How To Hack Meetings: Using UX and Collaborative Techniques to Make Meetings More Productive

Slide at Shopify (Credit: spydergrrl)
I work on an enterprise project with a large constantly-changing project team. People come in and out of the team regularly, which means that we are very reliant on our ability to adapt and work together to get things done quickly. Some times it can feel like meeting hell though, as people resort to what they know best (put people around a conference table to discuss a topic) instead of what we need (workshops, working sessions, more collaboration and fun!). Last week, I ran a lunch and learn session for my colleagues on Hacking Meetings. I took the foundation for our web work (user-centered design) and applied it to collaborative work to answer the question: how can we design meetings to make them more productive? Below are my notes for the session and links to some resources including a GIANT facilitator toolkit, containing instructions for dozens of collaborative techniques. Enjoy!

Hacking Meetings

Here's some basic meeting math: 8 people attending a 1 hour meeting = 1 day of productivity
Do you think your last 1-hour meeting generated a full day's worth of value?
Probably not.

What does working collaboratively mean?

  • It doesn't just mean working together. Also means respect for your teammates as demonstrated through the amount of focus and effort you put into preparing for meetings or working sessions, respect for their time and expertise, your facilitation of a session to ensure appropriate use of everyone's time.
  • Basic examples:
    • Checking other people's schedules before booking meetings
    • Accounting for travel time between meetings
    • Determining the appropriate length of the meeting (just because the default in Outlook is 30 or 60 minutes doesn’t mean all meetings should be those lengths)
    • Always providing context and an agenda in meeting requests
  • Investing time in preparing sessions to ensure optimal use of time
  • Focus on desired outcomes, not vague goals. What do you need to accomplish by the end of the session? This becomes a stick for parking offside discussions and keeping the meeting on track.
  • Planning the type of interaction for the purpose:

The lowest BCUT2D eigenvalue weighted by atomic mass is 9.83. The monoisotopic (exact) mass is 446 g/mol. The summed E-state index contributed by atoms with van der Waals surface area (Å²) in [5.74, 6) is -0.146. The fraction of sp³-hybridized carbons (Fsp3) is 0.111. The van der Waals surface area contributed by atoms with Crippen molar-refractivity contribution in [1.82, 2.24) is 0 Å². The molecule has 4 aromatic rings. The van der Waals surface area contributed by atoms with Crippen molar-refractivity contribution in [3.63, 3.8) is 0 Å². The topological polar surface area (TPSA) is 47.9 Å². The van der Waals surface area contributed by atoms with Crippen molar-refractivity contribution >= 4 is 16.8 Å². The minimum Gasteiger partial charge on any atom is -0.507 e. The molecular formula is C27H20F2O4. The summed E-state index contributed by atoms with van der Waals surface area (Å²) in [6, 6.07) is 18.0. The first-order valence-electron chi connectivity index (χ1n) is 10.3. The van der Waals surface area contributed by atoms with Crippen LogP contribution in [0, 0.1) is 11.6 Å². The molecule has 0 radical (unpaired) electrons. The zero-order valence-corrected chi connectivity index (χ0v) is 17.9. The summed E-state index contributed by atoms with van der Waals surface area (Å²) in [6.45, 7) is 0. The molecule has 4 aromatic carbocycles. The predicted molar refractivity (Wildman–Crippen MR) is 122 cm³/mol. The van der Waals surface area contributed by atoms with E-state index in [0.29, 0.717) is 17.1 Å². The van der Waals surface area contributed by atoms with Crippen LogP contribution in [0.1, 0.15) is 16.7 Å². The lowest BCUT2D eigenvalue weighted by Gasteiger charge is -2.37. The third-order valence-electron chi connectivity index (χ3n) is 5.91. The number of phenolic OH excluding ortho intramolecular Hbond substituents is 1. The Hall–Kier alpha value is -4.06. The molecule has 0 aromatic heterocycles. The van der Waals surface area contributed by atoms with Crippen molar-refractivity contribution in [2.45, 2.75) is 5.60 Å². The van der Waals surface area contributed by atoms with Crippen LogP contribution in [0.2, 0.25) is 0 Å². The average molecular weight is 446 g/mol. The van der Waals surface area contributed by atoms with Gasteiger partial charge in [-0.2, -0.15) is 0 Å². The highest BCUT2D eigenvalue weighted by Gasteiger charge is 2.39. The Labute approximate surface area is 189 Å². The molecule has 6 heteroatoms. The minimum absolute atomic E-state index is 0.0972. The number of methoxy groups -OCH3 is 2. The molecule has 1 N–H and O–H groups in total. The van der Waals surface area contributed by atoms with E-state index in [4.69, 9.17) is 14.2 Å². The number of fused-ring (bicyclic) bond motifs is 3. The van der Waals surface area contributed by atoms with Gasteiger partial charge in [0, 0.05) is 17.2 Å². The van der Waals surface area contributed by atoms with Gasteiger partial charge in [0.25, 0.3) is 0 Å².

• Purpose - Why are you meeting?
    • Desired outcomes - What do you need to accomplish?
    • Attendees - Who is essential to the discussion? How best to engage with them?
    • Session type - How should you structure the session? What kinds of activities will best elicit the information or results you are seeking?
  • Take a user-centered approach to meeting planning: Fit session type to desired outcome/ purpose
    • Formal Presentation
    • Structured/ facilitated discussion
    • Working session with tasks and activities
    • Workshop
    • Other possible structures: interviews, lessons learned, brainstorming, structured walkthrough, observation
    • Working session activities: benchmarking, SWOT, modeling, estimation, data analysis, problem tracking, prototyping, root cause analysis, scenarios, use cases, storytelling, survey, break-the-thing, experience mapping, visual note-taking, card sorts, dot voting, Personas analysis, role playing etc... (see PDF)

Scenarios


1. Black Holes (Time-suck meetings)
Problem: Lengthy agenda that could be covered in much shorter amount of time with focus.
Solution: Don't just run your meetings, facilitate the discussion.
  • Facilitate! Treat your meeting like a workshop: you are the discussion facilitator
  • Add Structure! Move shorter discussions to beginning of the agenda to get through everything and leave time for longer conversation.
  • Time box! Make one person the time keeper; not the person running the meeting.
  • Set rules! Define rules at the outset of the meeting re. how to handle discussions that are going long (see parking lot)